On a voice vote Monday the Federal and State Affairs Committee of the Kansas Senate passed out of committee a sweeping bill guaranteeing free speech on the state’s college campuses. That the Senate feels the need to reassert the First Amendment at an institution designed to be a “marketplace of ideas” is a paradox to be sure, but one hardly unique to Kansas.

The bill specifically prohibits many of the roadblocks that universities have been throwing in front of conservative speakers across the country. If the bill becomes law, universities would be expected to refrain from “implementing vague or overbroad speech codes, establishing free speech zones, imposing unconstitutional prior restraints on speech, or disinviting speakers based on the anticipated reaction or opposition of others to the content of speech.”

Importantly, too, the bill prohibits an institution from charging student groups prohibitive security fees based on the “anticipated reaction or opposition of listeners to speech.” Universities have relied on the unruliness of protestors to discourage conservative groups from inviting controversial speakers.

Like Cher or Madonna, Milo has celebrity enough to survive on one name and to inspire one cancellation after another for his “provocative” speech.

Senator Ty Masterson, an Andover Republican and bill sponsor, argued that insight can even be “gained from listening to somebody who is completely offensive,” adding, “You gain the knowledge that this is an idiot and we do not want to go this direction.” His was not the most elegant defense of free speech, but there is truth to his argument.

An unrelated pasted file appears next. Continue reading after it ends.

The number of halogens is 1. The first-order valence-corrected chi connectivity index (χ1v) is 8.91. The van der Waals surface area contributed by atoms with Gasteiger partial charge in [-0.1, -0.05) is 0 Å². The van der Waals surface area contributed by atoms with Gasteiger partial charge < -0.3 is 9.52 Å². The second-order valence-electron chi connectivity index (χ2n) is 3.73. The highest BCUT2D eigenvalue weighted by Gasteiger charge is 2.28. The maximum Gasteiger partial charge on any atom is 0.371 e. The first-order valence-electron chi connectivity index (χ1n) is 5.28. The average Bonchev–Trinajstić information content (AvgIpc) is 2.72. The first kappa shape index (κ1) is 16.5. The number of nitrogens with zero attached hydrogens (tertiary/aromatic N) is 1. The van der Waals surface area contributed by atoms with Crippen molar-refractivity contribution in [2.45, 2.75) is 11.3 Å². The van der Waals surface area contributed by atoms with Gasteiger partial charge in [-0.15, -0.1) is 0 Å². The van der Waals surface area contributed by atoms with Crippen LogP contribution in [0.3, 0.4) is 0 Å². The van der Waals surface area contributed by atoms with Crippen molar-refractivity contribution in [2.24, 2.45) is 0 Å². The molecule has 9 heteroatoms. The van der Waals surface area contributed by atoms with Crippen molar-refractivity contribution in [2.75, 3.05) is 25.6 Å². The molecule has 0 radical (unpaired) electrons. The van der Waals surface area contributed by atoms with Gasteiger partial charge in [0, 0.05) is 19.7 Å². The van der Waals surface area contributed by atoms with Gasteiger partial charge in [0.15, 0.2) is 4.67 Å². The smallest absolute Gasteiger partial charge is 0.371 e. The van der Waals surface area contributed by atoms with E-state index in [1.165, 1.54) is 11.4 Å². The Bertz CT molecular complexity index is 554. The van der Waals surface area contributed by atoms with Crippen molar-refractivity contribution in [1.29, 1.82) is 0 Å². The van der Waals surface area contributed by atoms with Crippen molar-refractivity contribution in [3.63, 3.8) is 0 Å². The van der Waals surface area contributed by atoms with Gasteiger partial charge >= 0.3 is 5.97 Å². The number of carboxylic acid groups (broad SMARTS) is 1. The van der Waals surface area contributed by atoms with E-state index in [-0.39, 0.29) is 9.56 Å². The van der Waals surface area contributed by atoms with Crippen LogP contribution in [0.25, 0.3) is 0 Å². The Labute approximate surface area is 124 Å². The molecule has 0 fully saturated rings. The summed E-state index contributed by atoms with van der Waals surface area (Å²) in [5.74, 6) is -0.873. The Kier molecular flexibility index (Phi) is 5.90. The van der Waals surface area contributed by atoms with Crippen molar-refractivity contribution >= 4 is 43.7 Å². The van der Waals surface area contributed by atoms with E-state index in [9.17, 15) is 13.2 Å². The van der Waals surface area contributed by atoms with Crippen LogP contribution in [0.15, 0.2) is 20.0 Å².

Not all students are keen on seeing the bill become law. University of Kansas graduate student and liberal activist Megan Jones, for one, spoke against the bill. She contended that it is a function of the university to evaluate speakers through peer-review or some other such loaded process. “Sometimes,” she said, “opinions shouldn’t necessarily be given as much space because they’re not based in fact.” Jones also spoke against campus carry so she cannot be accused of constitutional inconsistency.

Some senators were not thrilled by the bill either. Sen. Oletha Faust-Goudeau offered an argument unique to Faust-Goudeau. Worried that the KKK might come to campus to speak, Faust-Goudeau argued, “My daughter, who plays tennis, now I don’t think I would want the group to come and disrupt her tennis game with their freedom of speech.” Game, set, match!

Sen. Lynn Rogers, a Democrat from Wichita, dangled the predictable liberal bait, “I feel very strongly that free speech is important,” before adding the switch, “I appreciate the intent of the bill, but I don’t think it’s written well enough, and I don’t think we’ve gotten enough information from our universities and colleges to understand how this could impact them.”

It is likely that amendments will be added on the Senate floor, one to exempt professorial social media communications from free speech coverage and another, less likely, to accommodate the tennis game of Faust-Goudeau’s daughter.

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